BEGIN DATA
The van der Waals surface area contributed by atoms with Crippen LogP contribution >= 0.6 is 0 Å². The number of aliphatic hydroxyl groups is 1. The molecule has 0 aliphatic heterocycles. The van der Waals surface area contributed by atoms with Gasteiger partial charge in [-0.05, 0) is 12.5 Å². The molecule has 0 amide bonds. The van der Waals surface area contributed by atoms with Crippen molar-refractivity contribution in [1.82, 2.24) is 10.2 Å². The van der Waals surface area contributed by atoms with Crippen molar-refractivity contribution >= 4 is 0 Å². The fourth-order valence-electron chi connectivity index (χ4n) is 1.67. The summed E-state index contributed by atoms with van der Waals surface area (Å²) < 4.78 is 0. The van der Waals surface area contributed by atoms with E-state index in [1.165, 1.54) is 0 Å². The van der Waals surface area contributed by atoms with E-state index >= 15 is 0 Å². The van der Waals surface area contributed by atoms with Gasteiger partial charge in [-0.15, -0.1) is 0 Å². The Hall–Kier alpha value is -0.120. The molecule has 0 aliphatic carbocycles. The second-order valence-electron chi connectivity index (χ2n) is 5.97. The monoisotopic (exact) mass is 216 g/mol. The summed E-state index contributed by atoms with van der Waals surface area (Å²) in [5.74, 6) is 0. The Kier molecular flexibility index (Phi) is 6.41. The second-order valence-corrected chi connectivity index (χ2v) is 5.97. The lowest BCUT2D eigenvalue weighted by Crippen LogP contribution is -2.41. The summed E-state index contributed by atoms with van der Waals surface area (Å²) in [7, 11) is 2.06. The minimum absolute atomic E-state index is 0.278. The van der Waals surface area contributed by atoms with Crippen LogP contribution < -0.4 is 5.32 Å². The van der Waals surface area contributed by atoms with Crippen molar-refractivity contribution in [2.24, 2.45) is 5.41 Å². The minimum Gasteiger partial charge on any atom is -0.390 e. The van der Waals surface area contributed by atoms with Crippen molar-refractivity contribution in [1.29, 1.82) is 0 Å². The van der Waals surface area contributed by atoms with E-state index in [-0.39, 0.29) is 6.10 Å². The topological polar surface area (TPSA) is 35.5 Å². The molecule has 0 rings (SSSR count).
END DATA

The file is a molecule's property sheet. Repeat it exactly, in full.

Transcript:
The van der Waals surface area contributed by atoms with Crippen LogP contribution >= 0.6 is 0 Å². The number of aliphatic hydroxyl groups is 1. The molecule has 0 aliphatic heterocycles. The van der Waals surface area contributed by atoms with Gasteiger partial charge in [-0.05, 0) is 12.5 Å². The molecule has 0 amide bonds. The van der Waals surface area contributed by atoms with Crippen molar-refractivity contribution in [1.82, 2.24) is 10.2 Å². The van der Waals surface area contributed by atoms with Crippen molar-refractivity contribution >= 4 is 0 Å². The fourth-order valence-electron chi connectivity index (χ4n) is 1.67. The summed E-state index contributed by atoms with van der Waals surface area (Å²) < 4.78 is 0. The van der Waals surface area contributed by atoms with E-state index in [1.165, 1.54) is 0 Å². The van der Waals surface area contributed by atoms with E-state index >= 15 is 0 Å². The van der Waals surface area contributed by atoms with Gasteiger partial charge in [-0.15, -0.1) is 0 Å². The Hall–Kier alpha value is -0.120. The molecule has 0 aliphatic carbocycles. The second-order valence-electron chi connectivity index (χ2n) is 5.97. The monoisotopic (exact) mass is 216 g/mol. The summed E-state index contributed by atoms with van der Waals surface area (Å²) in [5.74, 6) is 0. The Kier molecular flexibility index (Phi) is 6.41. The second-order valence-corrected chi connectivity index (χ2v) is 5.97. The lowest BCUT2D eigenvalue weighted by Crippen LogP contribution is -2.41. The summed E-state index contributed by atoms with van der Waals surface area (Å²) in [7, 11) is 2.06. The minimum absolute atomic E-state index is 0.278. The van der Waals surface area contributed by atoms with Crippen LogP contribution < -0.4 is 5.32 Å². The van der Waals surface area contributed by atoms with Crippen molar-refractivity contribution in [2.24, 2.45) is 5.41 Å². The minimum Gasteiger partial charge on any atom is -0.390 e. The van der Waals surface area contributed by atoms with Crippen molar-refractivity contribution in [1.29, 1.82) is 0 Å². The van der Waals surface area contributed by atoms with E-state index in [-0.39, 0.29) is 6.10 Å². The topological polar surface area (TPSA) is 35.5 Å². The molecule has 0 rings (SSSR count).